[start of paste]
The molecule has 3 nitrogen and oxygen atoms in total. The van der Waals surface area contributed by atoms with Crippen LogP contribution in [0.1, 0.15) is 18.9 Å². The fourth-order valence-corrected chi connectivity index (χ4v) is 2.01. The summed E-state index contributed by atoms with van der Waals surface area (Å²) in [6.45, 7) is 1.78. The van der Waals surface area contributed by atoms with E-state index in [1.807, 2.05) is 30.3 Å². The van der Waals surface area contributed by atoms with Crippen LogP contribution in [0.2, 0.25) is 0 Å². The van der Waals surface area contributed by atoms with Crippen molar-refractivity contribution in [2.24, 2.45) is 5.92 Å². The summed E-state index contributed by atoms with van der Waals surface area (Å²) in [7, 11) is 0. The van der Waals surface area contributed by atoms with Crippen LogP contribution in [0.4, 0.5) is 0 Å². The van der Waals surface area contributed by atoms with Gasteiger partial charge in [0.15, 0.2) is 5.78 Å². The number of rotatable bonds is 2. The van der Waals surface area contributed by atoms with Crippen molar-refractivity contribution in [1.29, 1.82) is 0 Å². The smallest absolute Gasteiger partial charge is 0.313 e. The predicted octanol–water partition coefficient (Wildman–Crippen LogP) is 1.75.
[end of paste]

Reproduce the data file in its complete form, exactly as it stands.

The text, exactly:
The molecule has 3 nitrogen and oxygen atoms in total. The van der Waals surface area contributed by atoms with Crippen LogP contribution in [0.1, 0.15) is 18.9 Å². The fourth-order valence-corrected chi connectivity index (χ4v) is 2.01. The summed E-state index contributed by atoms with van der Waals surface area (Å²) in [6.45, 7) is 1.78. The van der Waals surface area contributed by atoms with E-state index in [1.807, 2.05) is 30.3 Å². The van der Waals surface area contributed by atoms with Crippen LogP contribution in [0.2, 0.25) is 0 Å². The van der Waals surface area contributed by atoms with Crippen molar-refractivity contribution in [2.24, 2.45) is 5.92 Å². The summed E-state index contributed by atoms with van der Waals surface area (Å²) in [7, 11) is 0. The van der Waals surface area contributed by atoms with Crippen LogP contribution in [0.4, 0.5) is 0 Å². The van der Waals surface area contributed by atoms with Gasteiger partial charge in [0.15, 0.2) is 5.78 Å². The number of rotatable bonds is 2. The van der Waals surface area contributed by atoms with Crippen molar-refractivity contribution in [1.29, 1.82) is 0 Å². The smallest absolute Gasteiger partial charge is 0.313 e. The predicted octanol–water partition coefficient (Wildman–Crippen LogP) is 1.75.